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Do prospectors even find much nowadays?

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#1
I am brand new to prospecting and was kind of let down when I stumbled across this site today. Doesn't seem to be much found nowadays unless the finders are keeping quiet. Lots of little metal decteor jewelry finds, but where are the gold nuggets?

http://forum.treasurenet.com/index.php/board,9.0.html

A negative for me is I live in the Mid-Atlantic states and not out west. Never hear of gold being found in my local - just coal.

Do prospectors even find much nowadays? Or can one do better by just getting a 2nd job with ones time and buying PM outright?
 

Hope+Change

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#2
Do prospectors even find much nowadays? Or can one do better by just getting a 2nd job with ones time and buying PM outright?
Nope. You won't find any nuggets anywhere near the surface, sorry.

All of the gold and silver mined today is usually one thousand feet underneath a mountain, in the form of tiny nuggets mixed with solid bedrock. If you are very serious about prospecting, I would consider moving to the rockies and applying for a job at a gold or silver mine.
 

Shoden

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#3
First, the treasurenet forum seems to be more dedicated to hunting coins and jewelry than to finding gold nuggets, but I've seen some good gold prospecting posts on there too. For dedicated gold prospecting,, you might want to try the GPAA forum at http://www.goldprospectors.org/newforum/default.asp.

Gold can be found in the eastern states, pretty much starting Virginia in the north, running all the way down through Georgia (and possibly Alabama). However, since you can't claim land for mining east of the Mississippi, all of the places you can prospect for gold will either be private property (usually pay to dig sites, but may allow heavier or motorized equipment, i.e., dredges, highbankers, etc.) or national/state forests/parks (panning only).

As for how much you can find? That really depends on location, experience, equipment, and luck. I've heard of guys heading off to their claim(s) in Alaska for the summer and coming back with $50,000-$70,000 worth of gold, and then there are guys like me who just go out to the GPAA claims a few times per year and are doing good if we get a single gram in a weekend. If you're in it just to make money, unless you have plenty of time, you're probably better off just getting a second job and buying bullion. However, for me and many other prospectors, it's also about being outdoors, camping,, traveling, and spending time with family and friends. I love spending a day in the creek with my wife, digging through the gravel and sand, getting it down to the heavies, and then seeing that beautiful gold poking out of the black sand in my pan :)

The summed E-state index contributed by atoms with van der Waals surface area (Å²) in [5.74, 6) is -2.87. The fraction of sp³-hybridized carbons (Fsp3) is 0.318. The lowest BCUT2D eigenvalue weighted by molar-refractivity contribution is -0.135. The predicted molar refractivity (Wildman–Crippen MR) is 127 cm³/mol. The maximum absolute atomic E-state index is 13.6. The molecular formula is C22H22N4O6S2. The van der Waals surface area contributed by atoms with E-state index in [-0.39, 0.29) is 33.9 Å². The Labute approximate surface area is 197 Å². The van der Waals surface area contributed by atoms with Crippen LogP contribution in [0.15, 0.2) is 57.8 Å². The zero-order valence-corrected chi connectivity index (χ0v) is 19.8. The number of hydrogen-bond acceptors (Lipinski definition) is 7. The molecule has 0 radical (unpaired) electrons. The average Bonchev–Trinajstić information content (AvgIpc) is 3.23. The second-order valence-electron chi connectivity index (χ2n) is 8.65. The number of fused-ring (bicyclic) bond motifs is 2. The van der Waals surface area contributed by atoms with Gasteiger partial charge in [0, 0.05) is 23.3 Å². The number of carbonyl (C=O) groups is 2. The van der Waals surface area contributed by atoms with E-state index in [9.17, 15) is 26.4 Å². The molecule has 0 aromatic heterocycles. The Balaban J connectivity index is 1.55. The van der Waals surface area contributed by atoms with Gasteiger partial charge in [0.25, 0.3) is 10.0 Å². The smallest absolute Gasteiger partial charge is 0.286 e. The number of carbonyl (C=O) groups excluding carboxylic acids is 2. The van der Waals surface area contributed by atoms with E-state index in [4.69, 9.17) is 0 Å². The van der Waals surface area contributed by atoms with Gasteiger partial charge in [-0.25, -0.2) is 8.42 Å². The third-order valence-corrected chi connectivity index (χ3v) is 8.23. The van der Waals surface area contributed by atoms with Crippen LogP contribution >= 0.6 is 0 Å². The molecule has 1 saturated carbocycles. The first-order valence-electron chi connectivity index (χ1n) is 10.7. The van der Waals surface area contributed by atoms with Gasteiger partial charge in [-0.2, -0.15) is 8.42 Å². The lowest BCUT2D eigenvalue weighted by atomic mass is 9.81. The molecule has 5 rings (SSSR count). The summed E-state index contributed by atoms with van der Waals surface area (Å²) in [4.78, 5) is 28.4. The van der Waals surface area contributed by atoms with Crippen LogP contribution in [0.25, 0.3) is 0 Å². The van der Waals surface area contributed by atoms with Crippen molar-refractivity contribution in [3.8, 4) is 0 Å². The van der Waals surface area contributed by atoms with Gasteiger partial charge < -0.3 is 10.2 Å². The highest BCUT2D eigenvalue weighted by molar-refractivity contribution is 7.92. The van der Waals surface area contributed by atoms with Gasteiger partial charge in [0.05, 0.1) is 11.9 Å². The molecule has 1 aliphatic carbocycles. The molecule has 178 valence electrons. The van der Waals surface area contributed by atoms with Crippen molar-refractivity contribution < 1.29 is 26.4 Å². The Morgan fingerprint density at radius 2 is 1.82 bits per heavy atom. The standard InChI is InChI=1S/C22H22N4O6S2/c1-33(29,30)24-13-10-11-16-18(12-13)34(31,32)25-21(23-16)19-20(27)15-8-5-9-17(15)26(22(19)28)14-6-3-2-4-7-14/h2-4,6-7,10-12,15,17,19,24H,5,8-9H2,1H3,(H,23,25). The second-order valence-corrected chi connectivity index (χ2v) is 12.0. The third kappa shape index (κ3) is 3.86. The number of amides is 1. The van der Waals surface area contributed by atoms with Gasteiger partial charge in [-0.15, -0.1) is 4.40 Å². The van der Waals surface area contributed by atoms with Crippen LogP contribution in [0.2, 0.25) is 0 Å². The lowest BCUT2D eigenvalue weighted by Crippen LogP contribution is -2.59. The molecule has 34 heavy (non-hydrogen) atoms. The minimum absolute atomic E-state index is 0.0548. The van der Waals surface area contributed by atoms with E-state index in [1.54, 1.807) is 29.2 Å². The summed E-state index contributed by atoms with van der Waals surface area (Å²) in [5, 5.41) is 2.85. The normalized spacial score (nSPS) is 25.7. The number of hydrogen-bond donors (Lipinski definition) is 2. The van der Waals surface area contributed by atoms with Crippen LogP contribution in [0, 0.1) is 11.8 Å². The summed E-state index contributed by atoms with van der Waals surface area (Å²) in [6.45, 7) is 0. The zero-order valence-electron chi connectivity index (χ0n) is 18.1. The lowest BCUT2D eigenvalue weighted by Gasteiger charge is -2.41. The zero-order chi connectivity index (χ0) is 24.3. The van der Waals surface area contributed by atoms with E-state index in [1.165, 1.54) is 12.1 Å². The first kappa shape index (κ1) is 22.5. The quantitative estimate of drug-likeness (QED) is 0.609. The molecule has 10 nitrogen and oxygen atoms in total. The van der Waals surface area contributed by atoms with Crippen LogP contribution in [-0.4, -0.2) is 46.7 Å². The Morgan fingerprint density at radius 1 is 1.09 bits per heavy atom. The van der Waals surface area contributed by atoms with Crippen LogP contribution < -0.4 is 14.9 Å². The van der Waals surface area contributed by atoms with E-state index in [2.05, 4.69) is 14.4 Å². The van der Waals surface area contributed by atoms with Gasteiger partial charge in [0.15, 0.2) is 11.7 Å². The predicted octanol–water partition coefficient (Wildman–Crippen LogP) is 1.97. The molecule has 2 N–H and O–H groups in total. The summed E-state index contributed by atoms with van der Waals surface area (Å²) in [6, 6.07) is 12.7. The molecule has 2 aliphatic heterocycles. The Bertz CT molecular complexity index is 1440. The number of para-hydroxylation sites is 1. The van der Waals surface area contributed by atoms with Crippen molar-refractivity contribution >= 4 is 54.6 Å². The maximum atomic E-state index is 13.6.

Last year I did trips to the Black Hills in South Dakota, and to northwest Montana, and in four days of panning,, we got maybe 1.5 grams of gold. This year I'm looking at Colorado, Wyoming, and South Dakota again, and I'm hoping to do better, but even if I don't get more gold than last year, I'll at least be having fun.

Edited to add: This 3.96 troy ounce nugget was found in the Black Hills last year: http://www.rapidcityjournal.com/news.

Another edit: Since you've already been looking at treasurenet, you may also want to look at the gold prospecting subforums there: http://forum.treasurenet.com/index.php/board,33.0.html (I spent a couple days reading there before I scrolled down far enough to discover the gold prospecting specific forums)
 
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Bluebeard

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#7
Don't quit your day job. Most of the gold prospectors (river gold dredgers on the rivers of the foothills of the Sierra Nevada) I know do it because they enjoy: the hunt; working with others for a common goal, the mechanics of moving big rocks and dealing with engineering problems, the unbelievable beauty of being outside in extremely remote and wild areas, underwater gold diving and of course, the gold.

Personally, I have invested over $10,000 in tools for my avocation (its not a job, and since I own mining claims, its not a hobby). I enjoy every second I spend outdoors working my butt off from sunrise to sundown. You won't find anyone who does this who doesn't like lots of hard work, and losing gallons of perspiration during a day. It's like going to the world's most beautiful gym and doing the most intense full body workout all day long. At the end of the day, after hiking 1000 feet up out of my canyon in 100F temps and driving home 50 miles away, I literally pour myself out of my truck in the evening from sheer exhaustion. I am 55 years old.